CNet’s Tom Krazit has posted a brief but very interesting interview with the Berkeley economist Hal Varian, who now serves as one of Google’s big thinkers. Krazit asks Varian whether search scale offers a quality advantage – in other words, does the ability to collect and analyze more data on more searches translate into better search results and better search-linked ads. Here’s the exchange:
Krazit: One thing we’ve been talking about over the last two weeks is scale in search and search advertising. Is there a point at which it doesn’t matter whether you have more market share in looking to make your product better?
Varian: Absolutely. We’re very skeptical about the scale argument, as you might expect. There’s a lot of aspects to this subject that are not very well understood.
On this data issue, people keep talking about how more data gives you a bigger advantage. But when you look at data, there’s a small statistical point that the accuracy with which you can measure things as they go up is the square root of the sample size. So there’s a kind of natural diminishing returns to scale just because of statistics: you have to have four times as big a sample to get twice as good an estimate.
Another point that I think is very important to remember … query traffic is growing at over 40 percent a year. If you have something that is growing at 40 percent a year, that means it doubles in two years.
So the amount of traffic that Yahoo, say, has now is about what Google had two years ago. So where’s this scale business? I mean, this is kind of crazy.
The other thing is, when we do improvements at Google, everything we do essentially is tested on a 1 percent or 0.5 percent experiment to see whether it’s really offering an improvement. So, if you’re half the size, well, you run a 2 percent experiment.
So in all of this stuff, the scale arguments are pretty bogus in our view…
This surprised me because there’s a fairly widespread assumption out there that Google’s search scale is an important source of its competitive advantage. Varian seems to be talking only about the effects of data scale on the quality of results and ads (there are other possible scale advantages, such as the efficiency of the underlying computing infrastructure), but if he’s right that Google long ago hit the point of diminishing returns on data, that’s going to require some rethinking of a few basic orthodoxies about competition on the web.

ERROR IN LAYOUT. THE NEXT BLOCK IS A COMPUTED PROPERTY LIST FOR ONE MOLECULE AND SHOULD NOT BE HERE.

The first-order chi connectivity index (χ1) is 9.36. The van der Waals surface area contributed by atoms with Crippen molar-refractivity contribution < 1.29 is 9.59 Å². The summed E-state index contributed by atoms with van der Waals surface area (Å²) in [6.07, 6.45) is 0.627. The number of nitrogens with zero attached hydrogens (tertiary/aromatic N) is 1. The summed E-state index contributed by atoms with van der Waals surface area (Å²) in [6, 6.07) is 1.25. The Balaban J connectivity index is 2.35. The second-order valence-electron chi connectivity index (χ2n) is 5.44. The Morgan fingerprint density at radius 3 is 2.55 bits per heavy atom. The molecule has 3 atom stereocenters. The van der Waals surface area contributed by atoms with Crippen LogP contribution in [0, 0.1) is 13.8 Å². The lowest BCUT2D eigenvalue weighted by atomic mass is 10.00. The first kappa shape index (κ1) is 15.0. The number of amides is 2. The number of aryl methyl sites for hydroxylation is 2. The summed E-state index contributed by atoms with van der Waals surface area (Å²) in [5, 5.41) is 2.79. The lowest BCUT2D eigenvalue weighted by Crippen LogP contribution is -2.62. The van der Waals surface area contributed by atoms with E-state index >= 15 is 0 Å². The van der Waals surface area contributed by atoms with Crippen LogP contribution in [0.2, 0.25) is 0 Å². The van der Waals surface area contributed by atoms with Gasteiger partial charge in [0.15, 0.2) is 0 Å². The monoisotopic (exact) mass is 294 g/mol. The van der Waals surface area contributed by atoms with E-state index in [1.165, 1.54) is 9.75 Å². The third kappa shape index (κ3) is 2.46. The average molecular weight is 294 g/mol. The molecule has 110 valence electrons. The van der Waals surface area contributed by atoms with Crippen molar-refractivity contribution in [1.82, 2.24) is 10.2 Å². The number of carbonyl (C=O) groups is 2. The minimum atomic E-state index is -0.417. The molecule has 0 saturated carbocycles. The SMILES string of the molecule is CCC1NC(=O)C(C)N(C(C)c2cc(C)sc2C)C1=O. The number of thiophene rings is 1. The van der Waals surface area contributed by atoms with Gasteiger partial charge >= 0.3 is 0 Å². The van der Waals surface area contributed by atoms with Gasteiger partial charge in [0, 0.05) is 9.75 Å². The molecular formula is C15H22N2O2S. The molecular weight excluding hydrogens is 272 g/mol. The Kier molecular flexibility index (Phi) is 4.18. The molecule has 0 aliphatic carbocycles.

I was reminded, in particular, of one of Tim O’Reilly’s fundamental beliefs about the business implications of Web 2.0: that a company’s scale of data aggregation is crucial to its competitive success. As he recently wrote: “Understanding the dynamics of increasing returns on the web is the essence of what I called Web 2.0. Ultimately, on the network, applications win if they get better the more people use them. As I pointed out back in 2005, Google, Amazon, ebay, craigslist, wikipedia, and all other Web 2.0 superstar applications have this in common.” (The italics are O’Reilly’s.)
I had previously taken issue with O’Reilly’s argument that Google’s search business is characterized by a strong network effect, which I think is wrong. But Varian’s argument goes much further than that. He’s saying that the assumption of an increasing returns dynamic in data collection – what O’Reilly calls “the essence” of Web 2.0 – is “pretty bogus.” The benefit from aggregating data is actually subject to decreasing returns, thanks to the laws of statistics.
That doesn’t mean that data scale wasn’t once crucial to the quality of Google’s search results. The company certainly needed a critical mass of data – on links, on user behavior, etc. – to run the analyses necessary to deliver relevant results. It does mean that the advantages of data scale seem to go away pretty quickly – and at that point what determines competitive advantage is smarter algorithms (ie, better ideas), not more data.